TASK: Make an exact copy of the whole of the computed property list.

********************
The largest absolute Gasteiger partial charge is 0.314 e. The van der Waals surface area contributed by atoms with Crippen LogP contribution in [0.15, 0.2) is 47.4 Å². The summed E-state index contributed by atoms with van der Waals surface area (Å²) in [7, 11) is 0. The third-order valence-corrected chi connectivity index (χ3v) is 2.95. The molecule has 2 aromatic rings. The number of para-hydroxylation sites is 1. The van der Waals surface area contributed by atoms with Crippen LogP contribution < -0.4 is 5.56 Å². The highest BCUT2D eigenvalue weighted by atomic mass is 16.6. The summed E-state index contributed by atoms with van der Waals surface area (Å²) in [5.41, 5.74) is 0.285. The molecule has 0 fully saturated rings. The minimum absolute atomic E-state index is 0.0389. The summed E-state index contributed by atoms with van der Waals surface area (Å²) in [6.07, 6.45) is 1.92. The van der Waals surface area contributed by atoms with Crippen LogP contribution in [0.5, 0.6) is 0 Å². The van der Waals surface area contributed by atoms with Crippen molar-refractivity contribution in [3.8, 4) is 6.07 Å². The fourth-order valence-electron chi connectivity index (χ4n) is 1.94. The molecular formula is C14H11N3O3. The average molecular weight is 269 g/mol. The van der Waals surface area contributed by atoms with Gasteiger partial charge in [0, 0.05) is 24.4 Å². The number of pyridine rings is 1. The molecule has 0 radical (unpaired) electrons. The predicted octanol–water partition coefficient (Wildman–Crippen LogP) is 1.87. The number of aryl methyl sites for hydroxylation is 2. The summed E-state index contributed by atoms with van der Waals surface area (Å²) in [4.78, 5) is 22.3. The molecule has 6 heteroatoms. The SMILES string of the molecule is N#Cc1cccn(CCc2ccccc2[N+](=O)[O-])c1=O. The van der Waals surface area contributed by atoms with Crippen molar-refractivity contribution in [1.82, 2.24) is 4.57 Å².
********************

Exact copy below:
The largest absolute Gasteiger partial charge is 0.314 e. The van der Waals surface area contributed by atoms with Crippen LogP contribution in [0.15, 0.2) is 47.4 Å². The summed E-state index contributed by atoms with van der Waals surface area (Å²) in [7, 11) is 0. The third-order valence-corrected chi connectivity index (χ3v) is 2.95. The molecule has 2 aromatic rings. The number of para-hydroxylation sites is 1. The van der Waals surface area contributed by atoms with Crippen LogP contribution < -0.4 is 5.56 Å². The highest BCUT2D eigenvalue weighted by atomic mass is 16.6. The summed E-state index contributed by atoms with van der Waals surface area (Å²) in [5.41, 5.74) is 0.285. The molecule has 0 fully saturated rings. The minimum absolute atomic E-state index is 0.0389. The summed E-state index contributed by atoms with van der Waals surface area (Å²) in [6.07, 6.45) is 1.92. The van der Waals surface area contributed by atoms with Crippen LogP contribution in [0.5, 0.6) is 0 Å². The van der Waals surface area contributed by atoms with Crippen molar-refractivity contribution in [3.8, 4) is 6.07 Å². The fourth-order valence-electron chi connectivity index (χ4n) is 1.94. The molecular formula is C14H11N3O3. The average molecular weight is 269 g/mol. The van der Waals surface area contributed by atoms with Gasteiger partial charge in [0, 0.05) is 24.4 Å². The number of pyridine rings is 1. The molecule has 0 radical (unpaired) electrons. The predicted octanol–water partition coefficient (Wildman–Crippen LogP) is 1.87. The number of aryl methyl sites for hydroxylation is 2. The summed E-state index contributed by atoms with van der Waals surface area (Å²) in [4.78, 5) is 22.3. The molecule has 6 heteroatoms. The SMILES string of the molecule is N#Cc1cccn(CCc2ccccc2[N+](=O)[O-])c1=O. The van der Waals surface area contributed by atoms with Crippen molar-refractivity contribution in [1.82, 2.24) is 4.57 Å².